I. Stephen Brown, DDS
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The Perio Group Blog

Vaping and Periodontal Disease

Vaping has grown in popularity over the last few years. It is seen by many as an alternative to smoking cigarettes, offering a healthier option for smokers. By using e-cigarettes, it’s believed that individuals will avoid many of the health complications associated with traditional tobacco cigarettes. As a result, you’d expect dentists to be over the moon at the prospect of something that reduces the consumption of cigarettes. It’s well known that cigarettes cause a lot of oral health problems – most notably staining and periodontal disease.

However, while vaping might be ‘healthier’ than smoking, it’s certainly not healthy. In fact, research suggests there is a strong link between vaping and periodontal disease. This is down to the chemicals present in e-cigarettes and how they interact with your mouth. Some dentists argue that they might be worse for your oral health than traditional cigarettes.

What is vaping?

Vaping is a term used to describe the act of using e-cigarettes. For all intents and purposes, an e-cigarette is an electronic version of a typical tobacco cigarette. Of course, it is built out of entirely different things and uses technology. The science behind vaping is pretty straightforward: a liquid is heated to generate vapor, which is then inhaled by the user.

A typical e-cigarette will have a few key components:

  • A replaceable inhaler cartridge – this contains the e-liquid that is heated. You can buy many different cartridges of liquids in loads of various flavors. Most e-liquids are made of vegetable glycerin, polyethylene glycol, flavoring, and nicotine/THC.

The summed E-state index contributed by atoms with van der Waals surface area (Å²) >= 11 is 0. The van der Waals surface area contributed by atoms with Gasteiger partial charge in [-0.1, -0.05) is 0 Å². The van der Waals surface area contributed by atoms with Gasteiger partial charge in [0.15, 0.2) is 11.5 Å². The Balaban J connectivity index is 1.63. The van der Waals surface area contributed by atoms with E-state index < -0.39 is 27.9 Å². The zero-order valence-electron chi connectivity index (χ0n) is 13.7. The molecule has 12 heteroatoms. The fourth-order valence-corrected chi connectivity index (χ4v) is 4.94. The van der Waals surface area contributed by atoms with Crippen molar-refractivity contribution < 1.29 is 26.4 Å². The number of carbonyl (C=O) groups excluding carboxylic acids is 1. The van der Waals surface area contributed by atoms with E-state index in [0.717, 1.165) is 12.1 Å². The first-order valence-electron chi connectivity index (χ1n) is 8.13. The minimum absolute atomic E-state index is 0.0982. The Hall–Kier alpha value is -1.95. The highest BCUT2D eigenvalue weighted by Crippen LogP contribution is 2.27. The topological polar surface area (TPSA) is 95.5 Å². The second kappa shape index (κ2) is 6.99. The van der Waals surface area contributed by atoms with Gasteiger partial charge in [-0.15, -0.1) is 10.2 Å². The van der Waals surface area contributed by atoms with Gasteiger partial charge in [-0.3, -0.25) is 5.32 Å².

• A heating chamber – this is known as the ‘vaporizer’ as it produces the heat that turns the liquid into a gas. It is usually either built into the inhaler cartridge or the main body of the e-cigarette.
  • Rechargeable battery – all vape pens/e-cigarettes will have a rechargeable lithium-ion battery. Obviously, this is required to heat the heating chamber. It is connected to a circuit board that’s often linked to an LED light telling the user when heating is occurring.

Many people choose to vape as it is seen as the best way to stop smoking. The nicotine concentration is far lower – and some e-liquids are completely nicotine-free. The feeling of having an e-cigarette in your hand makes your body associate it with the feeling of smoking, so it’s easier to adapt and slowly decrease your nicotine consumption. However, some of the ingredients in these devices are bad for your oral health.

How does vaping damage your oral health?

Primarily, the concerns stem from the three main ingredients in e-liquids:

  • Propylene glycol (PG)
  • Vegetable glycerin (VG) & flavorings
  • Nicotine